return 0;
    }

    void fill(size_type si)
    {
      for (size_type i = si;i<allocated;i ++ )
      {
        m_rgArray[i] = pvector_type_traits<_Ty>::default_value();
      }
    }

    bool empty() const
    { // test if sequence is empty
      return (m_nIndex > 0 ? false : true);
    }

    iterator begin()
    { // return iterator for beginning of mutable sequence
      return iterator(&m_rgArray[0]);
    }

    const_iterator begin() const
    {
      return const_iterator(&m_rgArray[0]); 
    }

    iterator end()
    { // return iterator for end of mutable sequence
      return iterator(&m_rgArray[m_nIndex]);
    }

    const_iterator end() const
    {
      return const_iterator(&m_rgArray[m_nIndex]);
    }
    reference operator[](size_type i)
    {
      if (m_nIndex>i)
      {
        return m_rgArray[i];
      }
      else if (i >= allocated)
        {
          resize(i * 2);
        }
        m_nIndex = i + 1;
      return m_rgArray[i];
    } 
    void resize(size_type s)
    {
      value_type * m_rgArray2;
      size_type old_allocated = allocated;
      allocated = s;
      m_rgArray2 = new value_type[allocated];
        //if (allocated>m_nIndex)
        //{
        // m_nIndex=allocated;
       // }
       // cout <<"m_nIndex" << m_nIndex << "allocated" << allocated << endl;
      if (m_nIndex>allocated)
      {
        m_nIndex=allocated;
      }
      for (size_type i = 0;i<m_nIndex;i ++ )
      {
        m_rgArray2[i] = m_rgArray[i];
      }
      delete []m_rgArray;
      m_rgArray = m_rgArray2;
      fill(old_allocated);
    }

    reference back()
    {
      return &m_rgArray[m_nIndex - 1]; 
    }

    const_reference back() const
    {
      return m_rgArray[m_nIndex - 1]; 
    }

    void push_back(const _Ty &_Val)
    { // insert element at end
      if (size() < allocated)
        m_rgArray[m_nIndex ++ ] = _Val;
      else
        {
        resize(allocated * 2);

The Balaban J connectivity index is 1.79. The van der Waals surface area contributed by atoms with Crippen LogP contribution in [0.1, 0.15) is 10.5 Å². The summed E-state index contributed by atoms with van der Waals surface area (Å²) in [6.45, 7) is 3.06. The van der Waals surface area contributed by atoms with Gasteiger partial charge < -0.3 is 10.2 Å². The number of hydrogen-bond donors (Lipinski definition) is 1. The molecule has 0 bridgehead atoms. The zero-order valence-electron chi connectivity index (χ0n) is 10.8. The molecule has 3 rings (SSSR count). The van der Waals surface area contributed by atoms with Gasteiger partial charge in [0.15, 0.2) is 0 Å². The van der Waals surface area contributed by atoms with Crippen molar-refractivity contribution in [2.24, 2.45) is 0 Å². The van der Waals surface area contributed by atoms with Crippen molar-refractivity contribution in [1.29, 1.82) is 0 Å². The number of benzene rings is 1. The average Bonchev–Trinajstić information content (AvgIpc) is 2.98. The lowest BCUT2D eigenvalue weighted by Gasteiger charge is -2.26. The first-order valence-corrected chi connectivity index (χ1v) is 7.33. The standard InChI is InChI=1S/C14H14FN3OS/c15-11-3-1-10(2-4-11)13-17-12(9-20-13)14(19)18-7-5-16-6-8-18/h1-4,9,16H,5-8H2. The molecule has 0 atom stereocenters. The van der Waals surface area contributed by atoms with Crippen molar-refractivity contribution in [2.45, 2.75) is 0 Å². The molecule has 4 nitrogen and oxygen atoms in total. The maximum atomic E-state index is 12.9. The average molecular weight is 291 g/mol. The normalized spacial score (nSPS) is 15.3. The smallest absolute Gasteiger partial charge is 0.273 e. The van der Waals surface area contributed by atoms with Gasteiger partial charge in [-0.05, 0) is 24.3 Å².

m_rgArray[m_nIndex ++ ] = _Val; 
      }
    }

  };
share|improve this question
4  
Ofcourse it's a compiler bug! :) It would help if you post some code of the function. –  Kip9000 Jul 31 '09 at 9:18
2  
It could be anything. Show some code. The quickest qay to catch such errors is usually to go through the code very very carefully. –  nos Jul 31 '09 at 9:20
    
Here is some code –  Aftershock Jul 31 '09 at 11:38
2  
Probably nothing to do with the bug, but names like _Ty (underscore followed by uppercase) are reserved for the C++ compiler & standard library implementers - you are not allowed to use them in your own code. –  anon Jul 31 '09 at 12:50
    
In your post you say that the indexes of pvector can be larger than its allocation. In that case, your operator[] is a crash waiting to happen - just because i is smaller than m_nIndex won't mean that it's actually inside the allocated array. –  Joris Timmermans Jul 31 '09 at 13:52
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11 Answers

It can be a buffer overrun corrupting the stack. If while running the function writes outside the locally defined buffers it can overwrite the return address and then returning from the function will trigger a program crash.

You should look for statements that operate with addresses of local (stack-allocated) variables - buffer overruns on them are most likely the cause of the problem.

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Possibilities I can think of:

  • Different iterator / stl checking debugging settings between your project and whatever it is linking to. See Debug Iterator Support and Checked Iterator.
  • Different CRT settings between your project and whatever it is linking to. Use Dependency Walker to see mismatches.
  • Stack corruption because of bad code in the function, for example writing past the end of an array or string.
  • A multithreading issue causing corruption of the stack or variables.
  • Mismatching calling conventions (as you mentioned calling it from Perl)
share|improve this answer
    
I do not allocate arrays on the stack, I think as I use vector stl class everywhere. –  Aftershock Jul 31 '09 at 9:33